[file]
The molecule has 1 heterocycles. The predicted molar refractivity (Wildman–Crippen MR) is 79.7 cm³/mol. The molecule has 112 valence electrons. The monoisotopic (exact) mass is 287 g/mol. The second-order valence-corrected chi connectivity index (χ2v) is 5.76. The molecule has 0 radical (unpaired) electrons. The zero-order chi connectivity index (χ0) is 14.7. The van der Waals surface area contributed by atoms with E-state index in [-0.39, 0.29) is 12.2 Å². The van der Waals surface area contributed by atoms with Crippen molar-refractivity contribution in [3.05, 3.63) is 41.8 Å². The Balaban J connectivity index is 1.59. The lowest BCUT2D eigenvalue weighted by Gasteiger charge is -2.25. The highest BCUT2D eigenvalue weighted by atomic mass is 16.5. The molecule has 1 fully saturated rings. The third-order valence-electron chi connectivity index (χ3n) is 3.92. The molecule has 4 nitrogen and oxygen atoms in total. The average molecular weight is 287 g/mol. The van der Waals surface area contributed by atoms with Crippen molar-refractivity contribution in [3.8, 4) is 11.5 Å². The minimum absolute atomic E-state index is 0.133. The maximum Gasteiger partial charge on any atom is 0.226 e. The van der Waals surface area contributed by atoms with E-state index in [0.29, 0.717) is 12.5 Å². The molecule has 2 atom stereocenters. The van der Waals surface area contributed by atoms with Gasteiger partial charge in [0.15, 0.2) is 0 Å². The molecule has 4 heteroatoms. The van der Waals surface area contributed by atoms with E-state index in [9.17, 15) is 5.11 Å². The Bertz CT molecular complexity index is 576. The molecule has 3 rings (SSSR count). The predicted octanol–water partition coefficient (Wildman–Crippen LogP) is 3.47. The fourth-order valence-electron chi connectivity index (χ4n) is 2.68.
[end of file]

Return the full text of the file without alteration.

The molecule has 1 heterocycles. The predicted molar refractivity (Wildman–Crippen MR) is 79.7 cm³/mol. The molecule has 112 valence electrons. The monoisotopic (exact) mass is 287 g/mol. The second-order valence-corrected chi connectivity index (χ2v) is 5.76. The molecule has 0 radical (unpaired) electrons. The zero-order chi connectivity index (χ0) is 14.7. The van der Waals surface area contributed by atoms with E-state index in [-0.39, 0.29) is 12.2 Å². The van der Waals surface area contributed by atoms with Crippen molar-refractivity contribution in [3.05, 3.63) is 41.8 Å². The Balaban J connectivity index is 1.59. The lowest BCUT2D eigenvalue weighted by Gasteiger charge is -2.25. The highest BCUT2D eigenvalue weighted by atomic mass is 16.5. The molecule has 1 fully saturated rings. The third-order valence-electron chi connectivity index (χ3n) is 3.92. The molecule has 4 nitrogen and oxygen atoms in total. The average molecular weight is 287 g/mol. The van der Waals surface area contributed by atoms with Crippen molar-refractivity contribution in [3.8, 4) is 11.5 Å². The minimum absolute atomic E-state index is 0.133. The maximum Gasteiger partial charge on any atom is 0.226 e. The van der Waals surface area contributed by atoms with E-state index in [0.29, 0.717) is 12.5 Å². The molecule has 2 atom stereocenters. The van der Waals surface area contributed by atoms with Gasteiger partial charge in [0.15, 0.2) is 0 Å². The molecule has 4 heteroatoms. The van der Waals surface area contributed by atoms with E-state index in [9.17, 15) is 5.11 Å². The Bertz CT molecular complexity index is 576. The molecule has 3 rings (SSSR count). The predicted octanol–water partition coefficient (Wildman–Crippen LogP) is 3.47. The fourth-order valence-electron chi connectivity index (χ4n) is 2.68.